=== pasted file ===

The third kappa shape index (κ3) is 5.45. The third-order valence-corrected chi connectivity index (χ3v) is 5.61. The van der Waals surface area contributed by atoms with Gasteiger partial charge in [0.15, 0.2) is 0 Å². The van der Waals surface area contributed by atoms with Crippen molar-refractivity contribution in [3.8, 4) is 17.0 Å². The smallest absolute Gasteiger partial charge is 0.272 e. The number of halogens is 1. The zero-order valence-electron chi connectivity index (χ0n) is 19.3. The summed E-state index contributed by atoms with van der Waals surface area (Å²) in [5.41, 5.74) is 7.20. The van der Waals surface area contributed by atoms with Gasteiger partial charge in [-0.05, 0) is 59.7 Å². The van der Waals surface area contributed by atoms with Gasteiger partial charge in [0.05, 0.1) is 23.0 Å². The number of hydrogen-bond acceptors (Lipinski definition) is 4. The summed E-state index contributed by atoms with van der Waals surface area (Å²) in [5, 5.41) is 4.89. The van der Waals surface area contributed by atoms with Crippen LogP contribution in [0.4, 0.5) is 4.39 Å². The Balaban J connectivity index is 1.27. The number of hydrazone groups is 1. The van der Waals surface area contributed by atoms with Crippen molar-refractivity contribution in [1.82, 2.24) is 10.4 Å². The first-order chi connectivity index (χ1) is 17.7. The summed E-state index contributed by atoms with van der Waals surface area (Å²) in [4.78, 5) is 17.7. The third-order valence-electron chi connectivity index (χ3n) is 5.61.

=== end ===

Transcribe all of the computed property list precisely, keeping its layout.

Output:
The third kappa shape index (κ3) is 5.45. The third-order valence-corrected chi connectivity index (χ3v) is 5.61. The van der Waals surface area contributed by atoms with Gasteiger partial charge in [0.15, 0.2) is 0 Å². The van der Waals surface area contributed by atoms with Crippen molar-refractivity contribution in [3.8, 4) is 17.0 Å². The smallest absolute Gasteiger partial charge is 0.272 e. The number of halogens is 1. The zero-order valence-electron chi connectivity index (χ0n) is 19.3. The summed E-state index contributed by atoms with van der Waals surface area (Å²) in [5.41, 5.74) is 7.20. The van der Waals surface area contributed by atoms with Gasteiger partial charge in [-0.05, 0) is 59.7 Å². The van der Waals surface area contributed by atoms with Gasteiger partial charge in [0.05, 0.1) is 23.0 Å². The number of hydrogen-bond acceptors (Lipinski definition) is 4. The summed E-state index contributed by atoms with van der Waals surface area (Å²) in [5, 5.41) is 4.89. The van der Waals surface area contributed by atoms with Crippen LogP contribution in [0.4, 0.5) is 4.39 Å². The Balaban J connectivity index is 1.27. The number of hydrazone groups is 1. The van der Waals surface area contributed by atoms with Crippen molar-refractivity contribution in [1.82, 2.24) is 10.4 Å². The first-order chi connectivity index (χ1) is 17.7. The summed E-state index contributed by atoms with van der Waals surface area (Å²) in [4.78, 5) is 17.7. The third-order valence-electron chi connectivity index (χ3n) is 5.61.